Clothing is functional and essential, but also a mark of status and identity. Small wonder, then, that apparel is the world’s biggest cross-border e-commerce category, according to PayPal’s Spice Routes report. Worth €9.33 billion a year, it accounts for the largest share of overseas e-commerce transactions in five of six markets examined—the US, China, the UK, Germany and Australia.

Social recommendation
Australian James Lillis built Black Milk Clothing after his figure-hugging designs were snubbed by a succession of Brisbane shops. His large blog readership bestowed an instant reservoir of sales leads. Four years later, “half our sales come from cross-border online trading,” he told PayPal.
James’ success attests not only to his talent, but clothing’s unique nature too. Perhaps more than any other product category, apparel expresses identity. Personal recommendation matters, making social media an indispensable referral tool. Clothing is also intensely visual, so image-led social platforms like Instagram and Pinterest are effective mediums.
Celebrities heavily influence trends. eBay, for example, reported a 95% rise in sales of yellow dresses after Kate Middleton sported canary yellow in Sydney.

Regional differences
If fashion trends reflect individuals’ identity, they reflect national tastes, too. Few nations’ youth dress more idiosyncratically than Japan’s. With kaleidoscopic subcultures including cosplayers (inspired by manga) and yamanba (dark tans, bright clothes), Japanese youngsters embrace the most outlandish fashions.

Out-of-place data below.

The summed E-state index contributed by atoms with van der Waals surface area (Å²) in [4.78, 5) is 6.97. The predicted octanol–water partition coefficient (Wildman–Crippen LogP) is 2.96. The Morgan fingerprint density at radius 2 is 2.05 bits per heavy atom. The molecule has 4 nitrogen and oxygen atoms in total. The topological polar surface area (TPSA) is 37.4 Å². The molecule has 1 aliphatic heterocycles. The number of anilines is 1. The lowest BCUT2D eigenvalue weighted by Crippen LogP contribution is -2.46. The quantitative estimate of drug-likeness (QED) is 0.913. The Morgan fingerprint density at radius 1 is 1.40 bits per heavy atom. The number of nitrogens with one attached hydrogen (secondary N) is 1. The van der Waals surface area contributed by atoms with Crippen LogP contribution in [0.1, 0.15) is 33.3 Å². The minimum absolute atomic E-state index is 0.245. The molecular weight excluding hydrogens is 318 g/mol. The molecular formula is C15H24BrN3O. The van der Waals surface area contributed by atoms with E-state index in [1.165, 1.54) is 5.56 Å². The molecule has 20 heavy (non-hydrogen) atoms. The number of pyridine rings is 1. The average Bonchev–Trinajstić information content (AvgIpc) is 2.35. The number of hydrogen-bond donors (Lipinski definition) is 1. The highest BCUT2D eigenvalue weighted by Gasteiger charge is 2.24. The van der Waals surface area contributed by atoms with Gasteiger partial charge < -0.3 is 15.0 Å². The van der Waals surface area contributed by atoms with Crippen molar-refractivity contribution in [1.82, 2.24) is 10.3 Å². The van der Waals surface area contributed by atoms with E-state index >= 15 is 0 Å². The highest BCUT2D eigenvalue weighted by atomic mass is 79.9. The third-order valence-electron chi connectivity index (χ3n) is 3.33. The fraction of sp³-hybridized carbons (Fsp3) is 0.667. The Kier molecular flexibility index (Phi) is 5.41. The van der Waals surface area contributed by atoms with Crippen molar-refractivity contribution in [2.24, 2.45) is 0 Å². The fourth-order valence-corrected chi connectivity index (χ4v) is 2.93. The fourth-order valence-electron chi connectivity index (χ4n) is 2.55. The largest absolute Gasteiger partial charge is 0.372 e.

Clothes shopping is akin to a religion in swathes of Asia, where consumers account for 50% of the €59 billion global market for designer brands—more than their American and European counterparts combined, according to The Cult of the Luxury Brand.
Asians buy “so many luxury brands,” the book’s co-author Radha Chadha told Agence France-Presse (AFP), because in Asia a luxury brand defines “your social status […]. People judge each other by what brand of handbag they are carrying.
Your particular niche may find more fruitful markets overseas. The US, for instance, is the biggest market for skateboarding apparel, while Brazil is home to three million skateboarders.

Dynamic stock/inventory
Some websites make a virtue of low stock levels to exploit short-lived surges in demand. Award-winning Belgian brand, which triumphed at the BeCommerce Awards in May following stellar growth since its 2007 launch, holds auctions and special offers. Warning customers that offers “end soon” or about how many limited-edition items remain in stock, the company builds excitement and eases the fashionista’s biggest fear: seeing someone else in the same outfit as you.
The very word ‘fashion’ is defined by constant change—seasonal and led by trends. There’s a tricky trade-off between bulk buying, which increases margins, and being left with devaluing stock when trends fade.
But if keeping on trend in such a fickle market is challenging, then clothing offers some major advantages to e-tailers—not least portability, as garments can be easily compressed and are comparatively lightweight.

A logistics company affords invaluable flexibility. Set up your own fulfilment centre and demand fluctuations can leave you with empty, costly capacity or insufficient warehouse space. A reputable shipping partner like Landmark Global can help you emulate Its e-fulfillment service allows you to monitor stock levels in real time and scale orders up and back rapidly as demand ebbs and flows.


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